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Simon Gundry is a Devonport and North Shore identity, and character, who is known for calling a spade a spade. He is a director of contracting company Gill & Gundry, is an enthusiastic and active sailor (past crew-member of Ceramco New Zealand, Lion New Zealand and Shockwave) and is a life member of the North Shore Rugby Football Club.
Oh my goodness its November again already, looking down the barrel at Christmas Day again. It was so nice regaining our afternoon sun after daylight saving time, back at the beginning of last month.
I have the anticipation of spending Christmas Day at home with only a couple of my sons, as a few of them are entrenched in overseas employment.
What a wonderful election it was for us back in September and I do thank everyone I asked to vote Blue/Blue and who carried out the instructions in my September column. It was so good to see so many of the dogs sent firmly back to their kennels and boarded up with six inch galvanised nails, hopefully forever. As we know, a country is like a business and needs firm leadership to make it work properly, it needs cash flow, and it needs good people running different departments and a good leader who leads it should surround himself with good people. This is what our Prime Minister John Key has done. Undoubtedly he will go down in our history as our greatest leader when the time comes and he relinquishes his post.
All my life I have lived in the Church Street, Devonport area. My family moved here in the early 1950’s. These were the days before emails, texting and even facsimile machines. People used to write letters to each other. I can remember my Mum and Dad writing at least 40 Christmas cards and me, every year, being dispatched to the local post box outside Mrs Burnett’s dairy to post them. Not only Christmas cards, but Mum and Dad were prolific letter writers to friends overseas and in New Zealand. At least once a week I would go down Church St and turn left to the Post box, on the way down I would read the exotic addresses on these envelopes. Addresses such as West Paris, Maine, United States of America, or Redding in the United Kingdom or Glasgow, Scotland; Tauranga New Zealand, Greymouth, South Island, New Zealand. This delivery of envelopes was at least a weekly occurrence during those years.
Now, living where I do, for over 30 years – I write out the cheques to pay the various businesses I deal with. No online banking for me. I write out all the tax cheques, and walk down to the local Post box which is no longer outside Mrs Burnett’s dairy – she moved on a few years ago. It’s now outside Platter and I look forward to the walk down Church Street. At Christmas time I am still old fashioned enough to send Christmas cards, writing a message in them and sticking the stamps on, followed by that lovely walk down Church St. I would literally have posted thousands of letters in that letterbox.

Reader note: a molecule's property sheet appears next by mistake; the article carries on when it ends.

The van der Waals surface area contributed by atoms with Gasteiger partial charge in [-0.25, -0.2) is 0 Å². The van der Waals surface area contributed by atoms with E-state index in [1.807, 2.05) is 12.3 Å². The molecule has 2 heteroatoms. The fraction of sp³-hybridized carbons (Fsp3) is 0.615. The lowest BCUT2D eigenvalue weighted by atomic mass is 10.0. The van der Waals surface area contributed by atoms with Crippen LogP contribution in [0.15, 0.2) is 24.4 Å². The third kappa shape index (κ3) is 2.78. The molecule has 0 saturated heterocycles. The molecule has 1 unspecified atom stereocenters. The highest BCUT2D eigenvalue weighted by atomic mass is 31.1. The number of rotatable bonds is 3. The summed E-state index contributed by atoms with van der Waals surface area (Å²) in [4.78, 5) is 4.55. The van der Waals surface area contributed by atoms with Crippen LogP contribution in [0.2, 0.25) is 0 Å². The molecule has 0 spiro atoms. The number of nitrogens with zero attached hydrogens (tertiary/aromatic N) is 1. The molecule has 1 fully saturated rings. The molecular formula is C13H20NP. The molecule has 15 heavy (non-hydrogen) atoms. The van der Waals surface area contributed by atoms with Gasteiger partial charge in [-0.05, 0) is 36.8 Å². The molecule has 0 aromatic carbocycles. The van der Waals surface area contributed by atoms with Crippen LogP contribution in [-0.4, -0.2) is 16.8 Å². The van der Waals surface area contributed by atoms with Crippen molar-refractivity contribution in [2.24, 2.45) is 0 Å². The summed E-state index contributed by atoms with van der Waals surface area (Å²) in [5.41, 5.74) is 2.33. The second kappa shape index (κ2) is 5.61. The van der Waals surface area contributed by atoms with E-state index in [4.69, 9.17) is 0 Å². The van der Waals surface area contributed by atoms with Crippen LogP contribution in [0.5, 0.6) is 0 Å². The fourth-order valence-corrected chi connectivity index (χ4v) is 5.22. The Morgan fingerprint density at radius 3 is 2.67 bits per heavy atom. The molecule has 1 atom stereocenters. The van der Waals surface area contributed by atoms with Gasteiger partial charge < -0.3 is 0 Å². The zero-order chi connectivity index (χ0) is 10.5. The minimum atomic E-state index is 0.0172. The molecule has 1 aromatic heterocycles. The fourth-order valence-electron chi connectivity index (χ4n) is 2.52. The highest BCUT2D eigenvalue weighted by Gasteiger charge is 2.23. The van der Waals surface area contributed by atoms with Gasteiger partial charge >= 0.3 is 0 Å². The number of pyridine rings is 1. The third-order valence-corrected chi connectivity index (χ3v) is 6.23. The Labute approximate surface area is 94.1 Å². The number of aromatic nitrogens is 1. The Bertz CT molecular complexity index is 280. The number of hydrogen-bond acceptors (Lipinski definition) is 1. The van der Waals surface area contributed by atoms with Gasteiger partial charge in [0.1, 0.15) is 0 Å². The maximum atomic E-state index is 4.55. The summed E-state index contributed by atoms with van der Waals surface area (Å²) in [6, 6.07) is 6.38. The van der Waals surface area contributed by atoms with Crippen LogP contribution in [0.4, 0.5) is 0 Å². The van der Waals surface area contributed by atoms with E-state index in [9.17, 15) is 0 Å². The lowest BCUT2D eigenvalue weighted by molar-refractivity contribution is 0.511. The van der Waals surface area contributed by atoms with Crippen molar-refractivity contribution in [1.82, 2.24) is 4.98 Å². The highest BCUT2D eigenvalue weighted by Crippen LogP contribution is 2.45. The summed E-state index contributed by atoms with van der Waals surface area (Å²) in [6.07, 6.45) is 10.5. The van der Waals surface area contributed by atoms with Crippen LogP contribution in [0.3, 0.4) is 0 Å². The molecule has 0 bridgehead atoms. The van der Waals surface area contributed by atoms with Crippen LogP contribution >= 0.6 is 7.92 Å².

But bugger me, someone has come and taken that letterbox away. On enquiring at the Post Office, I was told it was part of NZ Post cutbacks. I couldn’t believe it. Where the hell do I post my letters now? I suppose I’ll have to go down to the Post Office, which I hate doing at the moment because of all the construction going on. Devonport must have all the red cones available in Auckland at present, in use around our suburb at the various construction sites. I have to say I’m over it.
While we are talking about construction in Devonport, I cannot believe how intrusively overpowering the size of the new Library is. Somebody got this completely wrong and unfortunately we are going to have to live with this forever. It is so un-Devonport.
While we are talking about bloated and oversized, I couldn’t believe the statistic I heard last month about the number of Auckland Council employees earning a six figure income – there’s 1780 people on that amount and an enormous overall number of employees anyway. I thought the Super City was meant to consolidate and save us money.
While we are talking about the Council, I see they put two new pedestrian crossing humps in Devonport, one in Fleet Street and one in Clarence Street. I believe that this was at a cost of $75,000 each. This is an incredible amount of money for a couple of truckloads of tar seal, some cobblestones and some white pedestrian paint. I wonder who actually authorises all these works. It must be a nightmare being a business person in Devonport at the moment, I steer well clear of it down there and I suspect I’m not alone in this. I hate seeing my darling town of Devonport in disarray like this.
With Christmas just around the corner, I hope everyone is making their plans to spend this lovely time of year with family and friends. I’ve said this so many times, but you just never know if the same faces are going to be at the table for the next celebration.
ABOUT THE AUTHOR: Simon Gundry is a Devonport and North Shore identity, and character, who is known for calling a spade a spade. He is a director of contracting company Gill & Gundry, is an enthusiastic and active sailor (past crew-member of Ceramco New Zealand and Lion New Zealand in Whitbread Round The World races and Shockwave in Admiral’s Cup) and is a life member of the North Shore Rugby Football Club. This is his regular and lively contribution to Channel Magazine.
Channel Magazine: Issuu 49 November 2014